When you’ve spent some time looking at how party politics works from the inside in some more EU countries then come back with further comments. Until then your argument is just tosh.

  • Ken Adams |

    Interesting post Jon, I have always supported FPTP because any other system puts power in the hands of the party leaders.

    For me the political parties set out their stall and we join or vote for them or not according to our preferences, you are suggesting that policy is formed after the election by people who have not offered enough of what voter want to gain a mandate. Thus the parties do not have to appeal to majority of voters, all then need do is to get enough votes to gain a seat at the table for the real negotiations that will follow the elections. Of course then no government would ever have a mandate from the British people for their actions and the British people would have lost any control over government.

    I am however tempted by your point that a different system would possibly create a break up of the present parties, thus we would have even more parties at the negotiating table but at least then we would know that they represented cleaner votes.

    There is a great deal wrong with our system of government at the moment, I feel a lot of that is caused by the parties, the rise of a political elite class and the triangulation created by our membership of the EU. I do not think giving them more power is the answer, we need to gain control of our so called representatives and make it clear to them that they work for us not their parties or its leaders.

    We need to break the strangle hold political parties have over our democracy, ideas such as having the power of recall, separating the government from the parliament that is supposed to control it, mandated referenda, ect this is the direction we need to be going in rather than making a bad situation worse by moving in the direction that will only enhance the power of the political parties.

  • Martin Keegan |

    I seem to have flown off the handle on this a bit earlier, sorry.

    I think it’s valid to cite just a single counter-example, as your claim needs to be right for all cases. Otherwise it’s a considerably weaker claim.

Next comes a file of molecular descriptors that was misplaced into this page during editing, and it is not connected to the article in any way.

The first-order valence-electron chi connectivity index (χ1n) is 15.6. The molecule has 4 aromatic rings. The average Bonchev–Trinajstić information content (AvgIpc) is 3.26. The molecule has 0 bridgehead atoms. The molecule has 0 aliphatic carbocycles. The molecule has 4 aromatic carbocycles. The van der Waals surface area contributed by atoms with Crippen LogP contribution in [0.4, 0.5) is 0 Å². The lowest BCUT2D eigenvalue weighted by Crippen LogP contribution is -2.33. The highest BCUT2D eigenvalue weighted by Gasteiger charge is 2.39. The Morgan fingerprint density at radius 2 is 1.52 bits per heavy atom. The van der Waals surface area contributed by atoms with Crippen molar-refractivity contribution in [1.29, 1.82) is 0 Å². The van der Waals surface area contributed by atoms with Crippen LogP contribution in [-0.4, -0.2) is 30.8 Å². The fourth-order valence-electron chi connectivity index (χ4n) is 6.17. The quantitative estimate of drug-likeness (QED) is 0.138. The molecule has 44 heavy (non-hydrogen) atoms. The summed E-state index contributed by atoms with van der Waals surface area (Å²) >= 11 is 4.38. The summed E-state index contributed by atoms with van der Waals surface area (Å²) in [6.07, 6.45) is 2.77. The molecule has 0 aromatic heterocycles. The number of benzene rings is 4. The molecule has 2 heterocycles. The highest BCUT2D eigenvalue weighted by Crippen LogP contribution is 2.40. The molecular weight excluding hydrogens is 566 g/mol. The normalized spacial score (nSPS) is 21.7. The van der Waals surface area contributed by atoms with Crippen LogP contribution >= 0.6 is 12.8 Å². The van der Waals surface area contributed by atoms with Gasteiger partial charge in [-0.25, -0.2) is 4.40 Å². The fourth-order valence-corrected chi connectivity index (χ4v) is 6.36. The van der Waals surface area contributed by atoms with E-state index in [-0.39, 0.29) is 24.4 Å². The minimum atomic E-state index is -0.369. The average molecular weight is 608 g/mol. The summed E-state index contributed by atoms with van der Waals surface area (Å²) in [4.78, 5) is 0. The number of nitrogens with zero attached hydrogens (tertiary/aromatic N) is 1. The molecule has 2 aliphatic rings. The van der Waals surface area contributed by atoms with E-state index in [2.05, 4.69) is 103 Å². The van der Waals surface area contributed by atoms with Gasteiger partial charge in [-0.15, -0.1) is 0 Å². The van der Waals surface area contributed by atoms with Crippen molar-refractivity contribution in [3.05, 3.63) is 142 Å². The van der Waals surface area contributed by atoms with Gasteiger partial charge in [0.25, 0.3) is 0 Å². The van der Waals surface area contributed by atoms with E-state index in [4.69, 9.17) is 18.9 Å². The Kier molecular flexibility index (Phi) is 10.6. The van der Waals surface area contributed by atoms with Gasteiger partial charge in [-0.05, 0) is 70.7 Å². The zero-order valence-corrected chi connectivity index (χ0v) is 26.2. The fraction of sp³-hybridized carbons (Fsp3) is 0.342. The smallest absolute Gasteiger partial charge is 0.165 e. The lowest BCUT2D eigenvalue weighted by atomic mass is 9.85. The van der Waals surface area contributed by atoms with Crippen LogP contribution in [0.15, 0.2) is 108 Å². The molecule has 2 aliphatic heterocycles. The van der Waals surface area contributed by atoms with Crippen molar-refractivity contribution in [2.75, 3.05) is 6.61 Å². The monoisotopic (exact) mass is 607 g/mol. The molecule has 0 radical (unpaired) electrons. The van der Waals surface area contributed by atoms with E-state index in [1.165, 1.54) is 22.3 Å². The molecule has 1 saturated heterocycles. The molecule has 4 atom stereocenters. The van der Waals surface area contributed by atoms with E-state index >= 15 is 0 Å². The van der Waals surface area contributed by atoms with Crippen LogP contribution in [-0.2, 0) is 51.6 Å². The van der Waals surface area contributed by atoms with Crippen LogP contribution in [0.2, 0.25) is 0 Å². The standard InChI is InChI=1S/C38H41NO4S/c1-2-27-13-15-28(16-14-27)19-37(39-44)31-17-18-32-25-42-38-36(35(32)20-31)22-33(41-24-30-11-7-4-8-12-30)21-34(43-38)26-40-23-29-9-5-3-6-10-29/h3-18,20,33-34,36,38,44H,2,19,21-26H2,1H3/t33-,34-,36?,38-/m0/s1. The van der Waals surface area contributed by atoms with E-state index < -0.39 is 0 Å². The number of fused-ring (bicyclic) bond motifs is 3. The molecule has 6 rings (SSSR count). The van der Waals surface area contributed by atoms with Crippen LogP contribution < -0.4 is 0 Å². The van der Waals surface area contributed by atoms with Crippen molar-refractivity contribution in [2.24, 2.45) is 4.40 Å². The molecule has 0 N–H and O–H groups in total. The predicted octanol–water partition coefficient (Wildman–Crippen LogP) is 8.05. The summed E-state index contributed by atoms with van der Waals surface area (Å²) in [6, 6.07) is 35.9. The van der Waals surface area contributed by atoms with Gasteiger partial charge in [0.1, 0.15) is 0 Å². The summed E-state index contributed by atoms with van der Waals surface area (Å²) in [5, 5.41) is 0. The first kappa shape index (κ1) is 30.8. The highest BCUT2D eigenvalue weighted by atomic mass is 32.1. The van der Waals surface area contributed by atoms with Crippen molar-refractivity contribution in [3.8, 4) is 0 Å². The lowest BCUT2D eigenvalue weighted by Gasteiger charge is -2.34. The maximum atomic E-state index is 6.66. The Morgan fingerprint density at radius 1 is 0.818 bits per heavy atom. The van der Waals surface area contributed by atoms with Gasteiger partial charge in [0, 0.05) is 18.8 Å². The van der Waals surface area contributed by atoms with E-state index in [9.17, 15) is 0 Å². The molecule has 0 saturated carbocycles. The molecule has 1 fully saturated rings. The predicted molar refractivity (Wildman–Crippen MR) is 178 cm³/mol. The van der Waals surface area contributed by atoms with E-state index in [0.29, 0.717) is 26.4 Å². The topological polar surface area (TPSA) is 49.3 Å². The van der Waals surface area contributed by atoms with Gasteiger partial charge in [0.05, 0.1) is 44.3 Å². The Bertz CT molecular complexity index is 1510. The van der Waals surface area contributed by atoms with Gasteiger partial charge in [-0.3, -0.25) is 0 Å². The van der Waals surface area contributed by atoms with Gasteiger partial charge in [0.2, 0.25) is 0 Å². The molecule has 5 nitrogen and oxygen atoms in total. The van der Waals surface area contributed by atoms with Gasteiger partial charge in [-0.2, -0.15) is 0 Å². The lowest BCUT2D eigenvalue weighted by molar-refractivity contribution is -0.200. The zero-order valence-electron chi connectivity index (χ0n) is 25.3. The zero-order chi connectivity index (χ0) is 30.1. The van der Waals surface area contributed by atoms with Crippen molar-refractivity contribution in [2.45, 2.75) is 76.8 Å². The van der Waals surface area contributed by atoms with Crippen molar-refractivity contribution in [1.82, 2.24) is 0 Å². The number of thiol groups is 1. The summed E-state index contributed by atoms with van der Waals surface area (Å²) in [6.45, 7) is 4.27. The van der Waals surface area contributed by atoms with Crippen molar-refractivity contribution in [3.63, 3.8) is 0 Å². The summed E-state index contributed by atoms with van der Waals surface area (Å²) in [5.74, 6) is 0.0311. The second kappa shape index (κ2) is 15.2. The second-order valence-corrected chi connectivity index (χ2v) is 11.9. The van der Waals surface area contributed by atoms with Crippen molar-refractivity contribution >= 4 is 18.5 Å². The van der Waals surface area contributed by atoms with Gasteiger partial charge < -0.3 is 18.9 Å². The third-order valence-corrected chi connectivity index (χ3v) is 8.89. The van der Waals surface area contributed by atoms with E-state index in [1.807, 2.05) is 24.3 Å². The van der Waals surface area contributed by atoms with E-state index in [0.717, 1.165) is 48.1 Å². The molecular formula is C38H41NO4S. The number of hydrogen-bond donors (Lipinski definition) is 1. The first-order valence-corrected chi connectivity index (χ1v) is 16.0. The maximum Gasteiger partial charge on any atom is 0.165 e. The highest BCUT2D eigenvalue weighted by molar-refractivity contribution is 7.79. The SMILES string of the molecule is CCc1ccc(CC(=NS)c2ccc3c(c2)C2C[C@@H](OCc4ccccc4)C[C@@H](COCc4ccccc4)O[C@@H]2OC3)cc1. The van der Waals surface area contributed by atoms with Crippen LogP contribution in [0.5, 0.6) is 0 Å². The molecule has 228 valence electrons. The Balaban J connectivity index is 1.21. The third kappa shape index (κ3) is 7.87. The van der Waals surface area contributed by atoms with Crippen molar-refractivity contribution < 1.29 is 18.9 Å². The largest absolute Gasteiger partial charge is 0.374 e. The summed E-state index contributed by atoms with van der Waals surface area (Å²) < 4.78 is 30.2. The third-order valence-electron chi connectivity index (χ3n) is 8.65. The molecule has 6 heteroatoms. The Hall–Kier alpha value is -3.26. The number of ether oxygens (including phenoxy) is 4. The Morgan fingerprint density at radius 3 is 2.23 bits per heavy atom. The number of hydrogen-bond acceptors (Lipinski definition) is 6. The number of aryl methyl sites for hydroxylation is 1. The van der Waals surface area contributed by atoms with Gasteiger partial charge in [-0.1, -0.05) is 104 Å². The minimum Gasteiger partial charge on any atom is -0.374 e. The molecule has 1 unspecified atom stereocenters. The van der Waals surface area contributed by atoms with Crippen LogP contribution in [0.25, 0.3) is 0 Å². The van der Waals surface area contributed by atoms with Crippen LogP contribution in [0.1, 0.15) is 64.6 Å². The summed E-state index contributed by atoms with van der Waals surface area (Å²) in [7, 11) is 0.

What I’m really trying to say is that the effect of FPTP on party size is going to be practically impossible to isolate, but also that it’s likely to be dominated by other factors. In the 1950s, the Tory party effectively doubled as a dating agency; nowadays that vertical integration has broken down and there’s a separate Telegraph Dating for horny rightwingers.

    FPTP doesn’t inevitably lead to a two party system (e.g., in Canada at federal level), and some constitutional setups favour minority government over coalitions, so there are going to be lots of confounding factors.

  • Joe Thorpe |

    Debating FPTP is pointless we have had a referendum & emphatically chose to keep it. You cant get much more democratic than to have a straight forward yes no referendum can you? I’m just waiting for the next referendum :-)

  • Rlemkin |

    First of all @Jon Thorpe, the AV referendum was just that, a referendum on AV. Look up the New Zealand referendum on MMP (Q1 MMP Yes/NO, then Q2 FPTP, AV, STV, SV only to be counted if a majority said no to MMP), if we had a poll similar to that your point would be valid.

    Jon, I want to agree with you and it’s true that membership of political parties is lower in the UK than the EU, but the decline in party membership is being repeated all over Europe and there are far too many social factors that may have an influence. Have a wee look at the table here (http://www.eui.eu/Projects/EUDO/Documents/2011/05-19-europeanjournalofpoliticalresearchabstract.pdf) Plenty of countries near the bottom have some form of proportional representation, yet there are still massive variations between them.

So, what do you think ?